Light microscopy, digital microscopy, and other specialised microscopic methods are used to examine the structure and functions of tissues and cells in histology. The course will cover general tissue characteristics as well as the different tissue types in the body, such as epithelial, connective, skeletal, blood/vascular, muscular, and neurological tissues, as well as the various organ systems, such as cardiovascular, lymphatic, integumentary (skin), digestive, respiratory, urinary, endocrine, male and female reproductive, and special senses, histologically and ultra-structurally (eye and ear). While the focus of the course will be on the appearance of normal cells and tissues, functional correlations will be made between abnormal/diseased tissues (e.g., bone osteoporosis, heart myocardial infarctions, neurological diseases, etc.).

Students will be able to:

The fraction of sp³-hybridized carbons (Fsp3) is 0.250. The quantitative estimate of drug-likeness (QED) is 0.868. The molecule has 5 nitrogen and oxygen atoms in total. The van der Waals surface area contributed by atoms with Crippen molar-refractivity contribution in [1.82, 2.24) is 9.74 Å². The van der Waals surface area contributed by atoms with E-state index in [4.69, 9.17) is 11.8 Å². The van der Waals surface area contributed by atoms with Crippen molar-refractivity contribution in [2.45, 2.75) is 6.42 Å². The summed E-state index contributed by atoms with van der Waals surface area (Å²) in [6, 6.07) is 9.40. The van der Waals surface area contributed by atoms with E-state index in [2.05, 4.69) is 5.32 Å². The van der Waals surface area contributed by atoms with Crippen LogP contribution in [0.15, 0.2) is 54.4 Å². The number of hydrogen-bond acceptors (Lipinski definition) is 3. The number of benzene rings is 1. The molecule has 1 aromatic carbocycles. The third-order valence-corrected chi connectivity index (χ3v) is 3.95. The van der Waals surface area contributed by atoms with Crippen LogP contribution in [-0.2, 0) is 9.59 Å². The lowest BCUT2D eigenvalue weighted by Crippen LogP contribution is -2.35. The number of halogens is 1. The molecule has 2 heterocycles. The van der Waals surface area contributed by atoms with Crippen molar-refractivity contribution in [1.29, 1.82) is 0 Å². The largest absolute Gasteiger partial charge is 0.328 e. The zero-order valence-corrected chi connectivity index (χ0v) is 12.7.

1. Demonstrate proficiency and expertise in the proper use of the light microscope in examining histological specimens on glass slides after completing the course.

  1. Be familiar with the fundamentals of tissue fixation, dehydration, embedding, sectioning, staining, and mounting of slides for histological examination, immunofluorescent staining, and electron microscopy.
  2. Recognize, identify, and describe the characteristic structures of cells, tissues, and organ systems of the body using a light microscope, as well as digital microscopy and ultrastructural analysis for selected tissues.
  3. Know and understand the characteristics of body tissues (epithelium, connective, muscle, and nerve) and their relationships in the human body's various organ systems.
  4. Recognize the fundamental functions of cells, cellular organelles, tissues, and organ systems in relation to their histological structures.
  5. Recognize and comprehend the histological characteristics of selected tissues/organ systems as a result of disease processes (e.g., atherosclerosis, osteoporosis, pulmonary pneumonia, etc).

Basic University training in Biological and Medical Sciences